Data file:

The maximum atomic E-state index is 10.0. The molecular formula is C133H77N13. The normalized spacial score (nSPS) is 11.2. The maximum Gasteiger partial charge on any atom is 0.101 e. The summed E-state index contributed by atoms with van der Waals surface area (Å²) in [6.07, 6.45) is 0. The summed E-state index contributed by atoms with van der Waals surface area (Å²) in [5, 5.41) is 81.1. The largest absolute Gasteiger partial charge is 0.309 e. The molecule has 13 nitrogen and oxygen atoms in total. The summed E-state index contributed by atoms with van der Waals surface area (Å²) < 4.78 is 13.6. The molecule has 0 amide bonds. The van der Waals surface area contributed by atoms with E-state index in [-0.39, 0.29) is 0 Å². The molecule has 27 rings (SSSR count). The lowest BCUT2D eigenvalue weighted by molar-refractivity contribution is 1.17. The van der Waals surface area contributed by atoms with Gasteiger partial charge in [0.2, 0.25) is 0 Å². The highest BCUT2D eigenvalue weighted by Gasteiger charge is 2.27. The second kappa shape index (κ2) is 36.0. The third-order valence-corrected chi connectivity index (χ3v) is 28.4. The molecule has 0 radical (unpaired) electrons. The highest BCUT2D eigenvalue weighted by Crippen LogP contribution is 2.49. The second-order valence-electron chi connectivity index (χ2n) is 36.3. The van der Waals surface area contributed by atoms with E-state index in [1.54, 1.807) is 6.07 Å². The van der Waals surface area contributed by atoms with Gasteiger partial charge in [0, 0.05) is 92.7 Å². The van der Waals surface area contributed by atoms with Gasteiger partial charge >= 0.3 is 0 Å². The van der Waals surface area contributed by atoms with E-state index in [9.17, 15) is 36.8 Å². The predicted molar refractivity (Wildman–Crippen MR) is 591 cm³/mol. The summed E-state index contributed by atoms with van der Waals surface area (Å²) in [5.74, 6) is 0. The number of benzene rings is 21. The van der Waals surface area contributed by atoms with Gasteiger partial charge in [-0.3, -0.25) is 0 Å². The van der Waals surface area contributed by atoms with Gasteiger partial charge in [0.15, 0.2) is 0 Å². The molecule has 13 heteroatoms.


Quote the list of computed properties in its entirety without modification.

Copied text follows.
The maximum atomic E-state index is 10.0. The molecular formula is C133H77N13. The normalized spacial score (nSPS) is 11.2. The maximum Gasteiger partial charge on any atom is 0.101 e. The summed E-state index contributed by atoms with van der Waals surface area (Å²) in [6.07, 6.45) is 0. The summed E-state index contributed by atoms with van der Waals surface area (Å²) in [5, 5.41) is 81.1. The largest absolute Gasteiger partial charge is 0.309 e. The molecule has 13 nitrogen and oxygen atoms in total. The summed E-state index contributed by atoms with van der Waals surface area (Å²) < 4.78 is 13.6. The molecule has 0 amide bonds. The van der Waals surface area contributed by atoms with E-state index in [-0.39, 0.29) is 0 Å². The molecule has 27 rings (SSSR count). The lowest BCUT2D eigenvalue weighted by molar-refractivity contribution is 1.17. The van der Waals surface area contributed by atoms with Gasteiger partial charge in [0.2, 0.25) is 0 Å². The highest BCUT2D eigenvalue weighted by Gasteiger charge is 2.27. The second kappa shape index (κ2) is 36.0. The third-order valence-corrected chi connectivity index (χ3v) is 28.4. The molecule has 0 radical (unpaired) electrons. The highest BCUT2D eigenvalue weighted by Crippen LogP contribution is 2.49. The second-order valence-electron chi connectivity index (χ2n) is 36.3. The van der Waals surface area contributed by atoms with E-state index in [1.54, 1.807) is 6.07 Å². The van der Waals surface area contributed by atoms with Gasteiger partial charge in [0, 0.05) is 92.7 Å². The van der Waals surface area contributed by atoms with Gasteiger partial charge >= 0.3 is 0 Å². The van der Waals surface area contributed by atoms with E-state index in [9.17, 15) is 36.8 Å². The predicted molar refractivity (Wildman–Crippen MR) is 591 cm³/mol. The summed E-state index contributed by atoms with van der Waals surface area (Å²) in [5.74, 6) is 0. The number of benzene rings is 21. The van der Waals surface area contributed by atoms with Gasteiger partial charge in [-0.3, -0.25) is 0 Å². The van der Waals surface area contributed by atoms with Gasteiger partial charge in [0.15, 0.2) is 0 Å². The molecule has 13 heteroatoms.